While there have been a few different reports and denials in the Scot McCloughan story one thing is clear. The man who supposedly has the final say in the draft and in free agency will not be at the NFL combine this week. How will this affect the team?
The combine operates on a few different levels. One is the activities that take place on the field at Lucas Oil Stadium with players running the 40-yard dash, doing vertical and long jumps, etc. McCloughan has never put much stock in that aspect of the combine.
“I think game tape is the DNA. That’s it,” he said during his introductory press conference in January of 2015. “You don’t play in T-shirts and shorts. All these kids nowadays get these speed trainers and nutritionists prior to the combine and I don’t blame them, if it gets them more money it gets them more money. I always go back to the tape.”
RELATED: NFL Mock Draft Version 4.0
The players’ times in the 40 and the three-cone drill and how far they went in the broad jump are all recorded so McCloughan can catch up on those if he chooses to. And it’s all taped so if he wants to look at the quarterbacks throwing he can do that as well.
Another important aspect of the combine is the medical exams. General managers seldom are involved here and the decision makers have access to the results.
The interviews with the prospects, however, are critical. McCloughan has always considered getting to know the potential draftees to get their stories to gauge their love for the game, something that McCloughan uses to determine if the prospect is his kind of “football player.” He can review videos of the interviews conducted by Jay Gruden, Scott Campbell, Doug Williams and others but that’s not the same as being there.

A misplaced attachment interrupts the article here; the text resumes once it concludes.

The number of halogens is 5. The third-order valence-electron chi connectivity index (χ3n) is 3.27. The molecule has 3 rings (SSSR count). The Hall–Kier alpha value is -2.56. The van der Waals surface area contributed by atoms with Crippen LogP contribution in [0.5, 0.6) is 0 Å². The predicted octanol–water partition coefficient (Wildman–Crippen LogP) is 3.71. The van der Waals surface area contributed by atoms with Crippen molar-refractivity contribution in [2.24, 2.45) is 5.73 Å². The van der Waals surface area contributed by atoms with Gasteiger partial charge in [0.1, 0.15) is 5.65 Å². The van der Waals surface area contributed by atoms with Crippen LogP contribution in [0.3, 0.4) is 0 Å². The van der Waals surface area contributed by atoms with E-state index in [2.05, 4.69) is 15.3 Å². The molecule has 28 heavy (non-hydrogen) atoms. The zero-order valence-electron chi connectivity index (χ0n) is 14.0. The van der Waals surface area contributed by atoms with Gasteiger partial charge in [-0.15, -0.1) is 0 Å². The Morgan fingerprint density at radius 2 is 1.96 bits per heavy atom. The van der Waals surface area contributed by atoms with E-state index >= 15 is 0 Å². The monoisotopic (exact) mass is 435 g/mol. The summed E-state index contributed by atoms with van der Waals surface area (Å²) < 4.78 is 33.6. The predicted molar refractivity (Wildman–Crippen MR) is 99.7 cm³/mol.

Outside of the interview rooms and stadium, there is plenty of business going on in Indianapolis. Although it’s not technically legal under NFL rules, there are plenty of discussions between GMs and agents about players who are going to hit the open market when free agency starts a week from today. This is mostly contract talk, which McCloughan is not heavily involved in. But presumably he has thoroughly evaluated the potential free agents and it would be useful for Bruce Allen and Eric Schaffer to have him there for consultation as they talk contract numbers.
More Redskins: What happens next with Cousins?
Back to his original presser almost two years ago, McCloughan believes that “game tape is the DNA” so perhaps he can learn 90 percent of what he needs to learn about the prospects in his office. But if he hasn’t been at the office since February 20, as was reported by 106.7 The Fan and denied by McCloughan and his agent, that is a lot of critical missed time.
Whether McCloughan has missed a couple of weeks or will only miss the combine it is hard to believe that he will be fully prepared to make decisions in free agency and in the draft. It has been reported that his authority at Redskins Park has been diminished as of late. Whether that’s the case or not, it’s hard to see him having full authority after having been out for such a critical stretch of time.
How the power dynamic will affect the quality of the players the Redskin select—which is ultimately what matters—remains to be seen.